- Transferring an ERC20 token from one account to another: about 50,000gas x 29gwei= 1,450,000 gwei
- Swapping on UniSwap between two ERC20 tokens: about 88,000gas x 29gwei = 2,559,000 gwei
- Swapping with Kyber Swap between two ERC20 tokens about 650,000gas x 29gwei= 18,850,000 gwei
And in American dollars (USD)?
It depends on the price of ether, remember that wei and gwei are sub-units of ether.
In this example, considering that the price of ether is $249 at the time of writing:
- Transferring ether from one account to another costs $0.15.
- Transferring an ERC20 token from one account to another costs about $0.36
- Swapping on UniSwap between two ERC20 tokens costs $0.64
- Swapping on kyber swap between two ERC20 tokens: about $4.69!!!
And we are talking about absolutely basic and commonplace operations.
It’s very common to see some dApps that require more than 200,000 gas per operation, or more than $1.45 per operation, it’s not very rare to find operations that cost 500,000 gas.
How was it possible that a huge ecosystem of dApps and wallets developed around such expensive operations for the user?
Because in the past it has never happened that for an extended period of time and predictably for an indefinite time in the future there has been such a massive use of ethereum and such a high transaction cost, for years the ecosystem has been accustomed to a 1 Gwei gas cost, 29 times less than today.
In fact, the vast majority of dApps and wallets using Ethereum have been designed and conceived to have an acceptable market price with a very low gas price, assuming that this would remain very low.
The impact of scaling systems, L2 (including zkProof)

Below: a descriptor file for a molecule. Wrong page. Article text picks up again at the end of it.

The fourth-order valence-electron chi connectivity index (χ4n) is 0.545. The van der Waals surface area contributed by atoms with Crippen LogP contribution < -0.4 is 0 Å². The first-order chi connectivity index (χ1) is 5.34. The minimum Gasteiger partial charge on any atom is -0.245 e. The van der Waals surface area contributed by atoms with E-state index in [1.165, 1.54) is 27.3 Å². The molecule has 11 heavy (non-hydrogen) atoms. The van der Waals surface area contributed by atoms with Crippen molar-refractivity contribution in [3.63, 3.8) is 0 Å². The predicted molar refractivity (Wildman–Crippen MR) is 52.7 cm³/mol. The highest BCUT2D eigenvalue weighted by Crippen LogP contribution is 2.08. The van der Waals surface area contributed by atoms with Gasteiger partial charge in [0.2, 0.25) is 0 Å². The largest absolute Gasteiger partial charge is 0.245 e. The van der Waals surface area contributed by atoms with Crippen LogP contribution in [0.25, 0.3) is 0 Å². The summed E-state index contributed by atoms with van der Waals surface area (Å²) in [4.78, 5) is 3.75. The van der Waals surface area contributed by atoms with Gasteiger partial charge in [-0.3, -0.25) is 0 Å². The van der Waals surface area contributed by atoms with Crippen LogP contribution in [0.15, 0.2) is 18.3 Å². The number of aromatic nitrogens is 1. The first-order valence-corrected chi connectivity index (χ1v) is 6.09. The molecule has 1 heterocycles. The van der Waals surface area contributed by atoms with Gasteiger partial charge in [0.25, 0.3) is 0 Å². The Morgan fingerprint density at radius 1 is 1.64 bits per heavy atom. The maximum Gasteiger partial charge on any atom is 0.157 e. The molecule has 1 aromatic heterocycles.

This article will not cover second-level scaling systems (including zkProof systems that use a relayer), just know that these systems exist and have one feature in common: they allow the exchange of ether and tokens or smart contract activation on Ethereum by moving the network or computational load elsewhere, where it costs less.
The net result of L2 systems on ethereum is not only that of a potential decrease of the current network load, that could be only a temporary effect, the point is that the cost of ethereum transactions is either indifferent or relatively indifferent for L2 systems.
These systems can withstand the market, i.e. offer low or very low-cost transactions to users while still paying a lot to the ethereum network, even a multiple of today’s prices.
Already today, realities such as the Loopring exchange using zkProofs are displacing the traditional DEX market (and potentially Swaps) that use traditional methods to activate smart contracts. Loopring users will continue to pay a few thousandths or at most cents per transaction or iteration with this exchange even if the cost of gas should skyrocket.
The more L2 systems reach the market to make transactions on Ethereum (or at least use its security) the less room there will be for everyone else.
Soon it may take tens of dollars per transaction to use a decentralized exchange, swap or a DeFi system, the latter being traditionally the most complex and computationally heavy.